Sunday, January 31, 2010

The Farmstead Community

I know Joel Salatin personally and have eaten food grown on his farm. My respect for him and the way he does things runs deep. You may not think something like this is of concern to near-death experiencers and those like them, but it is. Soil, food, animals, water – all of these are of immense interest to experiencers of transformational states. Without good soil, water, food, we have nothing to build from. Our experiences teach us how valuable the earthplane is and how we are responsible for taking care of it. Some experiencers return unable to even step on an ant, they are so in awe of life and the many levels of being. I am a member of VICFA Voice, because I stand with farmers who understand deep ecology and the way of the sacred. Check around and see if there is a group like this in your state. If there is, join it, or help this one. Do what you can to support people who truly love nature and farming. If we help them, they can support us with the wonder of good nutrition and fabulous food! Thank you, PMH Atwater

The Farmstead Community

By Joel Salatin

What defines the allure of Historic Williamsburg? Is it the costumes, the drum and fife corps, the buildings? All of those things add to it, of course, but I think most people are drawn to the imbedded farmstead crafts and industry.

The defining characteristic about Williamsburg, which differs from modern America, is the proximity to residences of what was, in that day, fairly heavy industry. They didn’t have the commercial district, the retail outlet district, the farming district, and the residential district. If you visit the George Wythe House, after going through the house you enter the backyard. There, busy at their work, are candle makers, spinners, a blacksmith, a barrel maker, and a woodworker.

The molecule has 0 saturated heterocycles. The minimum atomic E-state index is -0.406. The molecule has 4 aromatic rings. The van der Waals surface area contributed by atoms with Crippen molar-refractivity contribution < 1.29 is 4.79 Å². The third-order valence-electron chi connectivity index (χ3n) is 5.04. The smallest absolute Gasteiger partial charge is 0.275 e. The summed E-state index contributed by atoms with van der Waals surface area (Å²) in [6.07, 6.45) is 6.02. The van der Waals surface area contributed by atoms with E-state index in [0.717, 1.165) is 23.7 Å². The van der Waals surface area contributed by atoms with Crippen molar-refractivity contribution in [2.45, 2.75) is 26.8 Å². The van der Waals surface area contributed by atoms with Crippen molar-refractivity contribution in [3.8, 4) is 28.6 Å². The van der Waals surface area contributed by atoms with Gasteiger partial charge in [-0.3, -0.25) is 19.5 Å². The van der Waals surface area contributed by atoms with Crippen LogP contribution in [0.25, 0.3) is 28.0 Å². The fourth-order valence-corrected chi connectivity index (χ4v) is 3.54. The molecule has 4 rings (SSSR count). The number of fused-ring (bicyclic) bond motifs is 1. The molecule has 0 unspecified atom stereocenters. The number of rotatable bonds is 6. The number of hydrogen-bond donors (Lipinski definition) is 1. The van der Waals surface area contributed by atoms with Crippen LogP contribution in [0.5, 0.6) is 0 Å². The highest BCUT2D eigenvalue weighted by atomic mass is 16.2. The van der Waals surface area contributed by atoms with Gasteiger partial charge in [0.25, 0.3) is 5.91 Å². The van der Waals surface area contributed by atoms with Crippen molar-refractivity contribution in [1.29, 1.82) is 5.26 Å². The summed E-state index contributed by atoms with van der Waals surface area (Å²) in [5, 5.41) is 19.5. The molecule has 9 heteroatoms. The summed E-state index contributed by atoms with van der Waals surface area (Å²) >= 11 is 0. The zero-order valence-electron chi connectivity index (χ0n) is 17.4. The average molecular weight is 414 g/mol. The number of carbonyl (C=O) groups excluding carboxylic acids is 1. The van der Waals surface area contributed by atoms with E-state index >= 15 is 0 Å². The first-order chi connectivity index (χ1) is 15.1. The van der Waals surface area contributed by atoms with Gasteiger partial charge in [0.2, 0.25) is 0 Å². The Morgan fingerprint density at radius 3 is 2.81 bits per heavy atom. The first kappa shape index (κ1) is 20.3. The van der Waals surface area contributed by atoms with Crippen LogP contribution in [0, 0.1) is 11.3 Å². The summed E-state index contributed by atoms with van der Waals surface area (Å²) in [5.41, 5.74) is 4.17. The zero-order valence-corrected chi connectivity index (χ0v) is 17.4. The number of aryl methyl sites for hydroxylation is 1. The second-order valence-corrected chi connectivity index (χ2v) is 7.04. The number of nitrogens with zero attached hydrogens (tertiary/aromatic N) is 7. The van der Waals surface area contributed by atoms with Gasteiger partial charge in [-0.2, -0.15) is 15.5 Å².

If you study the on farm industry at Monticello, it’s the same thing. I recently finished a fascinating book about Pharsalia, a plantation south of Charlottesville that cured hams and had an on-site hospital for the slaves. These farmsteads bustled with the industry of the day. At Mt. Vernon, George Washington owned a mill, dock, and had numerous income streams, from whiskey to shad fishing.

All of these activities are appropriate for farms. Butchering, tanning, all food preservation from canning to curing, welding, energy generation, brewing, woodworking, spinning and clothes making—the list is endless. But today, this kind of activity is considered incompatible with farming. Oh, you can do it for yourself as a hobby, but don’t dare sell any of it! I call all this social and economic apartheid. And, lest anyone think this is a product of big business and conservatives, the radical environmentalists are just as bad. They want to lock up large tracts of land called wilderness. They kicked farmsteads off the Blue Ridge Mountains and took land and farms for a national park, dislocating people who had lived there for a long time. Today, we parse this apartheid down even to residential square footage. If you can afford a 1,500 square foot house, you can live in this section. But, if you can only afford a 1,000 square foot house, you have to live over in that section. Talk about becoming insular.